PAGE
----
Modular Equipment Transporter

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Alan Shepard stands next to the Modular Equipment Transporter.

The Modular Equipment Transporter (MET) was a two-wheeled, hand-pulled vehicle that was used as an equipment hauling device on traverses across the lunar surface. Designed after Apollo 12 astronauts Pete Conrad and Alan Bean had difficulties lugging their equipment significant distances to and from their Lunar Module, the MET primarily functioned as a portable workbench with a place for hand tools and their carrier, cameras, spare camera magazines, rock sample bags, environmental sample containers, and the portable magnetometer with its sensor and tripod.[1] It was carried on Apollo 13 and Apollo 14 and planned to be used on Apollo 15. But it was only used once on 14, since the 13 landing was aborted, and 15's mission was changed to be the first to employ the morotrized Lunar Roving Vehicle, which transported both astronauts and equipment.

Astronauts nicknamed the MET "the rickshaw". It was pulled using a pulling bar in the front. The majority of the payload of the MET consisted of the Apollo Lunar Surface Experiments Package (ALSEP).[2] The performance of the MET was described as "adequate".[3] In fact, astronauts Alan Shepard and Edgar Mitchell were disappointed by the MET's performance. During one of the traverses they had to carry the MET together because it was too difficult to pull the MET through the rough lunar terrain.

Design Criteria[edit]

Data from Operator's Manual By General Electric[4]

Dimensional Limits[edit]

  • Max. Net Weight (Empty): 30 Earth lbs
  • Max. Payload Capability: 340 Earth lbs
  • Workable height: 30 in
  • Stowage Envelope: 28" x 36" x 8"

Operation Specifications[edit]

  • Nominal Pulling Speed: 4-7 mph
  • Nominal Draw Bar Pull: 3-5 mph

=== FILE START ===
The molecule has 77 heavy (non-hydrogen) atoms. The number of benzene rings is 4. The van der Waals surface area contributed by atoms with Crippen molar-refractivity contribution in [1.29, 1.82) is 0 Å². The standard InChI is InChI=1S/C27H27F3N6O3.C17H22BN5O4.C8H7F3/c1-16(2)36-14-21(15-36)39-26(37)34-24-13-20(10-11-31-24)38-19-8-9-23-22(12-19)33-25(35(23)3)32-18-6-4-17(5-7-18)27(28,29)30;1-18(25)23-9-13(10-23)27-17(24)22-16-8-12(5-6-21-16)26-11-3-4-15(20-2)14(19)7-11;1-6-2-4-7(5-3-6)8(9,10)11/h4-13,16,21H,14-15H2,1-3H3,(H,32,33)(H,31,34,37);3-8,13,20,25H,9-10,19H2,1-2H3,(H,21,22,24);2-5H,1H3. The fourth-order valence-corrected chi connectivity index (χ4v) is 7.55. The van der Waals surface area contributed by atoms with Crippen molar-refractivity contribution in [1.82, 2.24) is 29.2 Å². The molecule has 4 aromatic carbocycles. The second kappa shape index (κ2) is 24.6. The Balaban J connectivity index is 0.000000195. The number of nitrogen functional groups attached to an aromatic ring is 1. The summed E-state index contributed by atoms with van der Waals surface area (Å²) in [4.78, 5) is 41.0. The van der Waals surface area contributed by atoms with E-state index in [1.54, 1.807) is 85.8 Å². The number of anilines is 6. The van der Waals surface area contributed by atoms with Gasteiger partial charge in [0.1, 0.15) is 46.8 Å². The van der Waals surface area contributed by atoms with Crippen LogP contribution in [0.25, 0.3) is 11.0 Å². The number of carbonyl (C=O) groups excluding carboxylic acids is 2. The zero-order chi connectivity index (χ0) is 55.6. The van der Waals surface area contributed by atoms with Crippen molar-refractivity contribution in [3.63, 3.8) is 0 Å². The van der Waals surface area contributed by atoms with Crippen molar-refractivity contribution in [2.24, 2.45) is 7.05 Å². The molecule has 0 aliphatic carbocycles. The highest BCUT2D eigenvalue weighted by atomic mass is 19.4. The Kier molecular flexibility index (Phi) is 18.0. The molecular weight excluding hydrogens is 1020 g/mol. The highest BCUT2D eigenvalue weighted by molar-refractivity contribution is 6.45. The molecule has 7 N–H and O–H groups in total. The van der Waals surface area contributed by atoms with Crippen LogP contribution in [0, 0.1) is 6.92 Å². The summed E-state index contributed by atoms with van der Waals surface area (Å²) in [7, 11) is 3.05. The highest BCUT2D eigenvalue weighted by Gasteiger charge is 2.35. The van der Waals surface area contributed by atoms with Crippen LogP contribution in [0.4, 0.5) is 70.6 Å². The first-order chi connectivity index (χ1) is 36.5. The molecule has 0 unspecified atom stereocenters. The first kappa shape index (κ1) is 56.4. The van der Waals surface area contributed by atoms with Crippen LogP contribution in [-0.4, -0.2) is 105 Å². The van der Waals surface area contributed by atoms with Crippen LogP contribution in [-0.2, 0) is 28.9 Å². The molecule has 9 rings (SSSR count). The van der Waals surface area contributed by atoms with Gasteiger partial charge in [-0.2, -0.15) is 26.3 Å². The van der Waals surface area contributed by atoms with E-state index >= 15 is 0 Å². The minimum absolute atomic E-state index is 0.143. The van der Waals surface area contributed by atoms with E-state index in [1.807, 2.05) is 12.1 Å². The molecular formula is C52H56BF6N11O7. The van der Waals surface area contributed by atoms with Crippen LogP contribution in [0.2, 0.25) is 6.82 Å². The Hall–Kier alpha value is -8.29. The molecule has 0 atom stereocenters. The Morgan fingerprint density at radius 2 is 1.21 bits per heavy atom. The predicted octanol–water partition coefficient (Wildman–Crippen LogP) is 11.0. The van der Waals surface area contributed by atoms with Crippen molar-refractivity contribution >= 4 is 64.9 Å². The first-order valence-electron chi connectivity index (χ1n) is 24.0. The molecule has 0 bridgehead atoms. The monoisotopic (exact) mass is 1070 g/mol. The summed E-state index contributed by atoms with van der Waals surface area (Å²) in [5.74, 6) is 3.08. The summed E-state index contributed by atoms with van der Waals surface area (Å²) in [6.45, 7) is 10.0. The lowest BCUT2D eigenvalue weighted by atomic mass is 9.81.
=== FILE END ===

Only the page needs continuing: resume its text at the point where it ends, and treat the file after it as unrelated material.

• Design Traverse 20,000 ft
  • Capable of Traversing: up to 4" Diameter Rocks
  • Tire Temperatures:
    • -60 °F on deployment
    • 0 °F to 200 °F when parked
    • 70 °F average when rolling
  • Tire Pressure: 1.5 psia

Items Stowed on MET[edit]

Data from Operator's Manual by General Electric[5]

Stowed Item # Items Stowed Quantity Lunar Module Stowage/Code
1 Camera/Power Pack (16 mm) 1 (on tool carrier) Ascent: A4
2 Magazine (16 mm) 3 (1 in camera) Ascent: A4
3 Camera (70 mm Hasselblad) 1 Ascent: F2B
4 Magazine (70 mm) 3 (1 in camera) Ascent: F2B
5 Handle (70 mm) 1 Ascent: F2B
6 Trigger (70 mm) 1 Ascent: F2B
7 RCU/70 mm Bracket 1 Ascent: F9A
8 Camera Assembly 1 Descent: M1R
9 Magazine Assembly 2 (1 in camera) Descent: M1F
10 Magazine Assembly Cover 1 Descent: M1F
11 RCU/LGEC Bracket 1 Descent
12 Camera (Close-up/stereo) 1 Descent:M1N
13 Weigh Bags 4 Descent: M1P
14 Trenching Tool 1 Descent: M1W
15 Special Environment Sample Container 2 Descent: M1P
16 Portable Magnetometer: *Tripod & Sensor*Cable Reel*Electronics Package 1 Descent: Adjacent Sequence Bay
17 ALHTC 1 Descent: ALSEP
18 Camera Staff 1 Descent: ALSEP
19 Hammer 1 Descent: M1K
20 Scoop 1 Descent: M1M
21 Lens/Brush 1 Descent: ALSEP
22 Tongs 1 Descent: M1H
23 Extension Handle 5 Descent: M1G
24 Core Tubes 2 Descent: 1 in SRC
25 35 Bag Dispenser 1 Descent: M1T
26 Pemetronmeter 1 Descent: ALSEP
27 Gnomon 1 Descent: M1A
27A Color Chart & Traverse Map 1 EA Descent: ALSEP
Line drawing of the Modular Equipment Transporter.

References[edit]

  1. ^ MODULAR EQUIPMENT TRANSPORTER OPERATOR'S FAMILIARIZATION MANUAL. Houston, Texas: GENERAL ELECTRIC. April 27, 1970. p. 2. Retrieved 1 December 2014. 
  2. ^ Shepard, Alan; Armstrong, Deke Slayton with Jay Barbree ; introduction by Neil (2011). Moon shot : the inside story of America's Apollo moon landings (Revised edition. ed.). Open Road. ISBN 978-1-4532-5826-2. 
  3. ^ Lunar surface experiments, Houston, Texas: NASA Manned Spacecraft Center, April 1971 
  4. ^ MODULAR EQUIPMENT TRANSPORTER OPERATOR'S FAMILIARIZATION MANUAL. Houston, Texas: GENERAL ELECTRIC. April 27, 1970. p. 1. Retrieved 1 December 2014. 
  5. ^ MODULAR EQUIPMENT TRANSPORTER OPERATOR'S FAMILIARIZATION MANUAL. Houston, Texas: GENERAL ELECTRIC. April 27, 1970. p. 1. Retrieved 1 December 2014.